Nikola said on Friday that it was reminiscent all that battery-powered electric trucks that it has delivered so far and is suspended sales after investigating the recent fires found a coolant leak inside a battery pack as the cause.
There are a total of 209 battery-powered electric trucks on the market between dealers and customers and the company is recalling the vehicles and is in the process of contacting all parties, a Nikola spokesperson said. to Reuters.
The preliminary findings of a third-party investigator’s investigation were confirmed Thursday by a “minor thermal incident” in a package in a parked engineering-validation truck, the company said, adding that no one was injured.
“Foul play or other external factors are unlikely to be the cause of the incident,” Nikola said in a statement, adding that efforts were being made to find a solution.
The company said it suspected foul play when it began an investigation in June after trucks caught fire at its headquarters in Phoenix, Arizona. A wrecked truck, stored in the Phoenix area for monitoring, caught fire again last month.
An internal investigation from Nikola’s safety and engineering teams indicated that a supplier component inside the battery pack was the likely source of the coolant leak that caused the vehicles to catch fire, the company said.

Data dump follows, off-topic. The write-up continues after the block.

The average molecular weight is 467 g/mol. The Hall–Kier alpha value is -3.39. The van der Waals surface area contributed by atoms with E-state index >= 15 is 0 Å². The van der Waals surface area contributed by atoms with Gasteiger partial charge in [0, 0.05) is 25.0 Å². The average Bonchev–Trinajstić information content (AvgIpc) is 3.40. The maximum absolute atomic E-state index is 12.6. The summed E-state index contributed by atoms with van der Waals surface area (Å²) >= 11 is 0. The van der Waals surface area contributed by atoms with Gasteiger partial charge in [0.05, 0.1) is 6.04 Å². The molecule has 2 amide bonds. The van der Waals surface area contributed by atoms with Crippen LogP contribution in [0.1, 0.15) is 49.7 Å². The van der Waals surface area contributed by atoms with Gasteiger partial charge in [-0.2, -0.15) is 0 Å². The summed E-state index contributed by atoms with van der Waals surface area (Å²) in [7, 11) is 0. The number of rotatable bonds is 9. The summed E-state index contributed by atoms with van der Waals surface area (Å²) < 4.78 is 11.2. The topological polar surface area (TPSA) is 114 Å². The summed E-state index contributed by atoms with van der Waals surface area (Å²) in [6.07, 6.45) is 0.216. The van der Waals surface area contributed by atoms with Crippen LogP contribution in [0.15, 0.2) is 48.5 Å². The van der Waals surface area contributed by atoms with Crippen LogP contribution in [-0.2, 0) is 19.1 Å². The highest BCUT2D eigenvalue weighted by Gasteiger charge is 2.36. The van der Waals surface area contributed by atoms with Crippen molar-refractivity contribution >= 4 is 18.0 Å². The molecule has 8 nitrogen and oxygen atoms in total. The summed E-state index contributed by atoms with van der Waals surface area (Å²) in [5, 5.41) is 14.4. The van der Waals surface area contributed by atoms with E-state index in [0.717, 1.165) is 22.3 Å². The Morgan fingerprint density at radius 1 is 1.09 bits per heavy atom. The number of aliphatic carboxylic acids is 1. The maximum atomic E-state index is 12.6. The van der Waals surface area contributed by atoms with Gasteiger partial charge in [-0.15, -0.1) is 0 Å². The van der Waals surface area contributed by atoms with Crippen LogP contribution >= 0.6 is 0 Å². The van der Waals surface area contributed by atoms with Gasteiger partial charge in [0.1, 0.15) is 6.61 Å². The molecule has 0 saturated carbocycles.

Struggling with supply chain bottlenecks and weaker demand, Nikola decided to build battery electric trucks only to order and focus on hydrogen fuel cell trucks.
Nikola appointed on August 4 Chairman Stephen Girsky, a former General Motors executive, as its chief executive, the fourth in four years.
The company has flagged “significant doubt” about its ability to continue as a going concern over the next 12 months, repeating the warning for the third time since February, as it awaits “critical” further capital.
On Friday, Nikola asked customers and dealers of Tre’s battery electric trucks to take immediate safety measures, including considering parking them outside.
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